As I understand it, a precondition in Catholic theology for a sacrament to be valid is that the one performing the sacrament must have the correct intent. In the case of baptism, it is said, even an atheist can perform it if he uses the correct matter and form and has the correct intent. My question is twofold:
1. How can the faithful know the intent of the clergy? What if a few hundred years ago some bishop didn't really intend to consecrate another bishop? Does that mean the second wasn't really a bishop? Does it mean the priests he ordained could not perform valid sacraments? That could be a lot of priests by today.
2. How can a person who doesn't believe in sacramental grace at all have the intent to bestow that grace on another person?
I JUST had this conversation with a Roman seminarian on Tuesday night. He insisted that a priest at the altar who does everything visibly but privately says to himself, "I intend NOT to consecrate this" although he says the consecration aloud and to all others it appears he is, then the Mass is invalid and the gifts remain only common bread and wine. I insisted that the priest's visible and external intent forces an internal intent - like trying to say, "I refuse to consummate this marriage" to yourself during the first intercourse with your wife. Obviously, the marriage is being consummated. Now, if you want to fail to consummate the marriage, you can refuse to do so or even substitute it with some perversion, but the act of it is done and in that, the actual intent is revealed, regardless of the pretended intent.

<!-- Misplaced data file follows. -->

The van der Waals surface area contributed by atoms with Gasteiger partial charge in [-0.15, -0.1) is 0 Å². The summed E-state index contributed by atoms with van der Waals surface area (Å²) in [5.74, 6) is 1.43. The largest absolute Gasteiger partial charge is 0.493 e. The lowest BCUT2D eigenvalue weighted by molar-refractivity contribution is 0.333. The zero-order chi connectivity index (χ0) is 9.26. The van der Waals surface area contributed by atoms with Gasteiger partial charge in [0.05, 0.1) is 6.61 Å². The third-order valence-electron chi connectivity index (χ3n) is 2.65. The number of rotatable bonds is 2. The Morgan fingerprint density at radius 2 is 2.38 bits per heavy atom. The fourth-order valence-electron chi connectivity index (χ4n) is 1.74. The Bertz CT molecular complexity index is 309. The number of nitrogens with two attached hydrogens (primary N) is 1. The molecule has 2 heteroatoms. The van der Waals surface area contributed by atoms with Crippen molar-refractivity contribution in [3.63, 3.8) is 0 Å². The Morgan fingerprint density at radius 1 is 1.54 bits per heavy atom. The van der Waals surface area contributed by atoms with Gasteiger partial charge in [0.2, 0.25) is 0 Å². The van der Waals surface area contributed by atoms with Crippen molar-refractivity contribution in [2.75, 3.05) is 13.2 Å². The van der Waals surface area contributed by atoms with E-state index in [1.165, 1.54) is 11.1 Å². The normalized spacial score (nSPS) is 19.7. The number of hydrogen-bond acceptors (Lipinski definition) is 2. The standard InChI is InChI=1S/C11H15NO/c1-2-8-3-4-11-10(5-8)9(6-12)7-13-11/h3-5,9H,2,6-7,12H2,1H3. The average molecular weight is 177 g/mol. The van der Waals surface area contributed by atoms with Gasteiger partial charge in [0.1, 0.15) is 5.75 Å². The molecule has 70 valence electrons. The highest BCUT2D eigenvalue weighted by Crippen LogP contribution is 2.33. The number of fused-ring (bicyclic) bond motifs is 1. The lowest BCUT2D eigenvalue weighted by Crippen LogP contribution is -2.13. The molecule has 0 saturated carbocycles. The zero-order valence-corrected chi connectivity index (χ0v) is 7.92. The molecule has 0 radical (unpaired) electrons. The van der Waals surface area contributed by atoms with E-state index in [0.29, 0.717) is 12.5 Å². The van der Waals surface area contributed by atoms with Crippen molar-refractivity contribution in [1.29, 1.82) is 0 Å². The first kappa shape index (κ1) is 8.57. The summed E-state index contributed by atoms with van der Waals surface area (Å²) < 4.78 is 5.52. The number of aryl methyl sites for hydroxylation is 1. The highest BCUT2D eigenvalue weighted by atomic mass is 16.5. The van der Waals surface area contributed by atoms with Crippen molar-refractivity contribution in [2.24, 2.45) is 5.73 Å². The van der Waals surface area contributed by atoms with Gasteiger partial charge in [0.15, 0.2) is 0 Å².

I don't think a non-believing priest, who is acting as Christ and on behalf of the Church, can cause a sacrament not to happen by pretending to himself he does not will it to happen as long as he acts publicly as if it is. A sacrament is, after all, an external manifestation of an inward grace. He may desire to thwart the Holy Spirit, but as long as he does not make that intent clear, his intent to do what the Church does is presumed.
I asked my Byzantine priest and he said that's a very Roman question, and in the East we wouldn't even think about why a priest would do such a thing. He also agreed with me that even if a priest were pretending to himself that he privately intended for a sacrament not to happen, it would still happen because visibly and publicly he is acting on the Church's behalf.
So that's the answer as far as I can tell. Although, if the priest spends the homily talking about how he doesn't believe in the Real Presence, and says, when I say the words nothing happens, then you can be sure that it's not a valid Mass, because he obviously and openly doesn't intend to consecrate it and is no longer doing what the Church intends. However, sacraments are presumed valid unless opposing evidence is presented - so a "private" intention not to consecrate can't really happen.